Peer support is emotional and practical support between two people who share a common experience, such as a mental health challenge or illness. A Peer Supporter has lived through that similar experience, and is trained to support others.

A Counsellor or Social Worker

A counsellor or social worker is someone who is usually trained in talk-based therapy, where they will listen to you talk and help you to overcome concerns and gain perspective. They can be easier to access in terms of cost and wait times. However, it should be noted that not all insurance plans cover counsellors and/or social workers.

A Psychologist

Psychologists are trained in providing support, tools and practical guidance to people experiencing mental illnesses and typically specialize in a specific area. Licensed psychologists are qualified to do counselling and psychotherapy, perform psychological testing, and diagnose and treat mental disorders. 

A Psychiatrist

Psychiatrists are medical doctors, and have an understanding of both mental and physical health, and how they may interact. Psychiatrists can also prescribe medications.

Where To Get Care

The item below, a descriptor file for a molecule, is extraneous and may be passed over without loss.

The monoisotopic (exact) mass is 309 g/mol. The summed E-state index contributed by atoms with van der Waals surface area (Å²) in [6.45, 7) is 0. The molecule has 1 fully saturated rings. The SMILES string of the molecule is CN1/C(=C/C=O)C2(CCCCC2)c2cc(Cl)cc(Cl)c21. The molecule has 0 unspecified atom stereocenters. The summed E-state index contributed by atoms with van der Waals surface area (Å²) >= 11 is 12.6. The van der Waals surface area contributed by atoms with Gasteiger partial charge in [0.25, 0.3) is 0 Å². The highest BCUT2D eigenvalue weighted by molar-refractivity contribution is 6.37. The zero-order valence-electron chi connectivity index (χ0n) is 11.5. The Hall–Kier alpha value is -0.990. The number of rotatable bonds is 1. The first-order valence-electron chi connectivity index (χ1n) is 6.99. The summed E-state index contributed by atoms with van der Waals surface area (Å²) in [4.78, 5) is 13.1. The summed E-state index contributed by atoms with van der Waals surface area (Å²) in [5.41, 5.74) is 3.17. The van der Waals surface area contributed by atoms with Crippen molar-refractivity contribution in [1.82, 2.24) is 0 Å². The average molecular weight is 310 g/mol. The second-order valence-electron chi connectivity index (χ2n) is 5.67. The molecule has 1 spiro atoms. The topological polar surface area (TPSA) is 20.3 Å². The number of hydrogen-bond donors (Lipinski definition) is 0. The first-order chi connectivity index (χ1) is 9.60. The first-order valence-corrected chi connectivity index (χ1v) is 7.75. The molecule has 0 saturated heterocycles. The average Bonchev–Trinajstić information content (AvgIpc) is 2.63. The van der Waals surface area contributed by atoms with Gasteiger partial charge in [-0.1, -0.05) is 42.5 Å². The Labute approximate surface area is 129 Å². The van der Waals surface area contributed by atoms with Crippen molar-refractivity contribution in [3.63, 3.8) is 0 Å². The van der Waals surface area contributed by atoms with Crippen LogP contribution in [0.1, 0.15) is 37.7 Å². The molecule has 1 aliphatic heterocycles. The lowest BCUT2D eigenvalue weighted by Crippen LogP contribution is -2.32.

Social Workers and Counsellors

Jocelyn Anderson (she/they), MSW RSW
Region:  Fredericton

Mailing Address: Conscious Counselling and Wellness at 181 Westmorland St. Fredericton

Telephone: (506) 230-4105


Steven Butler, LCT, CCC (WPATH)
Mailing Address: 117 Carleton Street, North East Office, 2nd Floor, Saint John, NB Telephone: (506) 497-6090



Shane Clark (they/them) MSW RSW  (WPATH/CPATH)

Region: Fredericton and remote (NB)

Address:  Rebel Heart Counselling at 181 Westmorland St.
P: (506) 307-5866

Val Edelman

Fredericton and Remote

#104-181 Westmorland St. Fredericton, NB


Sara Hayward, CCC LCT  (WPATH/CPATH)
Region:  Saint John
Mailing Address:  Family Plus Life Solutions Inc., 199 Chesley Dr., Saint John NB E2K 1P6
Telephone:  506-634-8295 or  506-650-3802 (for the Horizon Child and Youth Team)​
Email: or (for the Horizon Child and Youth Team)


Angela Keetch (currently on leave)
Region:  St. George 

Child and Youth Team

Telephone:  Main Line 506-755-4044 



Marie-Hélène Landry MTS, TSI \ MSW RSW
Region:  Moncton

Child & Youth team
Telephone:  506-856-2271 or 506-856-2530

Fax:  506-856-2320


Christina Moore, MSW RSW

Region:  Fredericton